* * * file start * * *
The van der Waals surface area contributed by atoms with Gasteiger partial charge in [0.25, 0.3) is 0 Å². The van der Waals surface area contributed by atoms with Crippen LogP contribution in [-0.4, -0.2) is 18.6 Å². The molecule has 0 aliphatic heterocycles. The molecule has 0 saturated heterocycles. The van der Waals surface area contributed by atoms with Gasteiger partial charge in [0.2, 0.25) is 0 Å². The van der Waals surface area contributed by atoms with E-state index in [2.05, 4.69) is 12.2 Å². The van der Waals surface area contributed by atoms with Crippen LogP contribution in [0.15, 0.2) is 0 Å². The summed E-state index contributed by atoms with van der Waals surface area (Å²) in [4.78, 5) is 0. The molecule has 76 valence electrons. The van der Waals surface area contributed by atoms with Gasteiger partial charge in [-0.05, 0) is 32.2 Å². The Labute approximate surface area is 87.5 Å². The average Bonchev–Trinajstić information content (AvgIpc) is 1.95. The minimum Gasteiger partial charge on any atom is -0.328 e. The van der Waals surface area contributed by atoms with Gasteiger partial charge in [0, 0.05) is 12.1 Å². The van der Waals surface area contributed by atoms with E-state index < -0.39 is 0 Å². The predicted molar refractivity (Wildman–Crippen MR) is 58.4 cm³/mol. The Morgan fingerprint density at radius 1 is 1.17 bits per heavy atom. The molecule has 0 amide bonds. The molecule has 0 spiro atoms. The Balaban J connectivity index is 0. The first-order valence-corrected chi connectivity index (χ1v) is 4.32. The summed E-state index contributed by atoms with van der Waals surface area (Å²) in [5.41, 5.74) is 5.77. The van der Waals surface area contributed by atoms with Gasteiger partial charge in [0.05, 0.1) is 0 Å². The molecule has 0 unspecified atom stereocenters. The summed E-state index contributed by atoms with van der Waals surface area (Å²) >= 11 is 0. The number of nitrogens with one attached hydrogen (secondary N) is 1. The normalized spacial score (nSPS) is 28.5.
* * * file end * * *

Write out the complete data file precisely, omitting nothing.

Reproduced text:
The van der Waals surface area contributed by atoms with Gasteiger partial charge in [0.25, 0.3) is 0 Å². The van der Waals surface area contributed by atoms with Crippen LogP contribution in [-0.4, -0.2) is 18.6 Å². The molecule has 0 aliphatic heterocycles. The molecule has 0 saturated heterocycles. The van der Waals surface area contributed by atoms with Gasteiger partial charge in [0.2, 0.25) is 0 Å². The van der Waals surface area contributed by atoms with E-state index in [2.05, 4.69) is 12.2 Å². The van der Waals surface area contributed by atoms with Crippen LogP contribution in [0.15, 0.2) is 0 Å². The summed E-state index contributed by atoms with van der Waals surface area (Å²) in [4.78, 5) is 0. The molecule has 76 valence electrons. The van der Waals surface area contributed by atoms with Gasteiger partial charge in [-0.05, 0) is 32.2 Å². The Labute approximate surface area is 87.5 Å². The average Bonchev–Trinajstić information content (AvgIpc) is 1.95. The minimum Gasteiger partial charge on any atom is -0.328 e. The van der Waals surface area contributed by atoms with Gasteiger partial charge in [0, 0.05) is 12.1 Å². The van der Waals surface area contributed by atoms with E-state index < -0.39 is 0 Å². The predicted molar refractivity (Wildman–Crippen MR) is 58.4 cm³/mol. The Morgan fingerprint density at radius 1 is 1.17 bits per heavy atom. The molecule has 0 amide bonds. The molecule has 0 spiro atoms. The Balaban J connectivity index is 0. The first-order valence-corrected chi connectivity index (χ1v) is 4.32. The summed E-state index contributed by atoms with van der Waals surface area (Å²) in [5.41, 5.74) is 5.77. The van der Waals surface area contributed by atoms with Gasteiger partial charge in [0.05, 0.1) is 0 Å². The molecule has 0 unspecified atom stereocenters. The summed E-state index contributed by atoms with van der Waals surface area (Å²) >= 11 is 0. The number of nitrogens with one attached hydrogen (secondary N) is 1. The normalized spacial score (nSPS) is 28.5.